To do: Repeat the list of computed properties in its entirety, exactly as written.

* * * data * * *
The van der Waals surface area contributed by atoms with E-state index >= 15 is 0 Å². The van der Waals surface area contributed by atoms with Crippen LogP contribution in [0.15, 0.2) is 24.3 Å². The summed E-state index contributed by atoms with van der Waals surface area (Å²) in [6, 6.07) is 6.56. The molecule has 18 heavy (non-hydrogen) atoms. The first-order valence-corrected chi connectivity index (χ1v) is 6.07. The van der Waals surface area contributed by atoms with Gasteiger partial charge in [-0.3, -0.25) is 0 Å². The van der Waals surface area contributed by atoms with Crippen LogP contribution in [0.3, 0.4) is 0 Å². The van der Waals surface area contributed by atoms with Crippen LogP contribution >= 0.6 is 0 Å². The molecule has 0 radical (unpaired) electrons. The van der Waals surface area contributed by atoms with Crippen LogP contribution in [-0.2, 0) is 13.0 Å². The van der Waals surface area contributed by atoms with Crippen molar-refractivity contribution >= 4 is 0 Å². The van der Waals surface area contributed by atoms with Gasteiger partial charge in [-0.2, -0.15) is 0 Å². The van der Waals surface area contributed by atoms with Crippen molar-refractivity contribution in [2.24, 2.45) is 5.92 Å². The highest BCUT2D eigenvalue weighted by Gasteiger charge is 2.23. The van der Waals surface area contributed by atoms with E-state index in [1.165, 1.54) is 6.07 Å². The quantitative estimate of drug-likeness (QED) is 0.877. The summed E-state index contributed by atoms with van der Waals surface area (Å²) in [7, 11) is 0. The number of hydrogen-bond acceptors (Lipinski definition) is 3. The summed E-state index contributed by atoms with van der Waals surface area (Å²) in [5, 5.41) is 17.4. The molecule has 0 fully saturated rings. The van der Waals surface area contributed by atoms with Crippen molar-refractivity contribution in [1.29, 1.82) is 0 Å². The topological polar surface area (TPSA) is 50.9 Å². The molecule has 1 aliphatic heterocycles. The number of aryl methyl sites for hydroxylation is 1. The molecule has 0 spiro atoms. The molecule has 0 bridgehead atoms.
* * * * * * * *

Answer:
The van der Waals surface area contributed by atoms with E-state index >= 15 is 0 Å². The van der Waals surface area contributed by atoms with Crippen LogP contribution in [0.15, 0.2) is 24.3 Å². The summed E-state index contributed by atoms with van der Waals surface area (Å²) in [6, 6.07) is 6.56. The molecule has 18 heavy (non-hydrogen) atoms. The first-order valence-corrected chi connectivity index (χ1v) is 6.07. The van der Waals surface area contributed by atoms with Gasteiger partial charge in [-0.3, -0.25) is 0 Å². The van der Waals surface area contributed by atoms with Crippen LogP contribution in [0.3, 0.4) is 0 Å². The van der Waals surface area contributed by atoms with Crippen LogP contribution >= 0.6 is 0 Å². The molecule has 0 radical (unpaired) electrons. The van der Waals surface area contributed by atoms with Crippen LogP contribution in [-0.2, 0) is 13.0 Å². The van der Waals surface area contributed by atoms with Crippen molar-refractivity contribution >= 4 is 0 Å². The van der Waals surface area contributed by atoms with Gasteiger partial charge in [-0.2, -0.15) is 0 Å². The van der Waals surface area contributed by atoms with Crippen molar-refractivity contribution in [2.24, 2.45) is 5.92 Å². The highest BCUT2D eigenvalue weighted by Gasteiger charge is 2.23. The van der Waals surface area contributed by atoms with E-state index in [1.165, 1.54) is 6.07 Å². The quantitative estimate of drug-likeness (QED) is 0.877. The summed E-state index contributed by atoms with van der Waals surface area (Å²) in [7, 11) is 0. The number of hydrogen-bond acceptors (Lipinski definition) is 3. The summed E-state index contributed by atoms with van der Waals surface area (Å²) in [5, 5.41) is 17.4. The molecule has 0 fully saturated rings. The van der Waals surface area contributed by atoms with Crippen molar-refractivity contribution in [1.29, 1.82) is 0 Å². The topological polar surface area (TPSA) is 50.9 Å². The molecule has 1 aliphatic heterocycles. The number of aryl methyl sites for hydroxylation is 1. The molecule has 0 spiro atoms. The molecule has 0 bridgehead atoms.